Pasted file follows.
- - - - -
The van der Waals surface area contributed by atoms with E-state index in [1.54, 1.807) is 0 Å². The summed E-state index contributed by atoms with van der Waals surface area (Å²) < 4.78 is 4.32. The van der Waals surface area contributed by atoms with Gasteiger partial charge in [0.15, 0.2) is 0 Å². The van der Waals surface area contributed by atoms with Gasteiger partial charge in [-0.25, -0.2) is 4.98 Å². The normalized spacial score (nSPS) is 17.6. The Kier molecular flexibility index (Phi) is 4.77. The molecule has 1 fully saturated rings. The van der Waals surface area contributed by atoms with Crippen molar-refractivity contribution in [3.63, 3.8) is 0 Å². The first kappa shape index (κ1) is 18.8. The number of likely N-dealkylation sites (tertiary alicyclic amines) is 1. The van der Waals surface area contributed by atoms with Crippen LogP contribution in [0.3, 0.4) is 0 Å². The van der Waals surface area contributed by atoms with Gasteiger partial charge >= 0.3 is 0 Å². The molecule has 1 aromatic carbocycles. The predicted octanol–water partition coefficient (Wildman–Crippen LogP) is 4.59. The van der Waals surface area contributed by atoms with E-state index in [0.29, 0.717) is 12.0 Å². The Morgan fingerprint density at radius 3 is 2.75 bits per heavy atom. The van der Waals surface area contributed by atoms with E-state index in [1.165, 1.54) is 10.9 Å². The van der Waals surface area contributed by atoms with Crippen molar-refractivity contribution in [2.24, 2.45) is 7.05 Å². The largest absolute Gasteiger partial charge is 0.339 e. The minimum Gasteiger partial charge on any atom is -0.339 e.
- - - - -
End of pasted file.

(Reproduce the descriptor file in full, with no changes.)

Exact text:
The van der Waals surface area contributed by atoms with E-state index in [1.54, 1.807) is 0 Å². The summed E-state index contributed by atoms with van der Waals surface area (Å²) < 4.78 is 4.32. The van der Waals surface area contributed by atoms with Gasteiger partial charge in [0.15, 0.2) is 0 Å². The van der Waals surface area contributed by atoms with Gasteiger partial charge in [-0.25, -0.2) is 4.98 Å². The normalized spacial score (nSPS) is 17.6. The Kier molecular flexibility index (Phi) is 4.77. The molecule has 1 fully saturated rings. The van der Waals surface area contributed by atoms with Crippen molar-refractivity contribution in [3.63, 3.8) is 0 Å². The first kappa shape index (κ1) is 18.8. The number of likely N-dealkylation sites (tertiary alicyclic amines) is 1. The van der Waals surface area contributed by atoms with Crippen LogP contribution in [0.3, 0.4) is 0 Å². The van der Waals surface area contributed by atoms with Gasteiger partial charge >= 0.3 is 0 Å². The molecule has 1 aromatic carbocycles. The predicted octanol–water partition coefficient (Wildman–Crippen LogP) is 4.59. The van der Waals surface area contributed by atoms with E-state index in [0.29, 0.717) is 12.0 Å². The Morgan fingerprint density at radius 3 is 2.75 bits per heavy atom. The van der Waals surface area contributed by atoms with E-state index in [1.165, 1.54) is 10.9 Å². The van der Waals surface area contributed by atoms with Crippen molar-refractivity contribution in [2.24, 2.45) is 7.05 Å². The largest absolute Gasteiger partial charge is 0.339 e. The minimum Gasteiger partial charge on any atom is -0.339 e.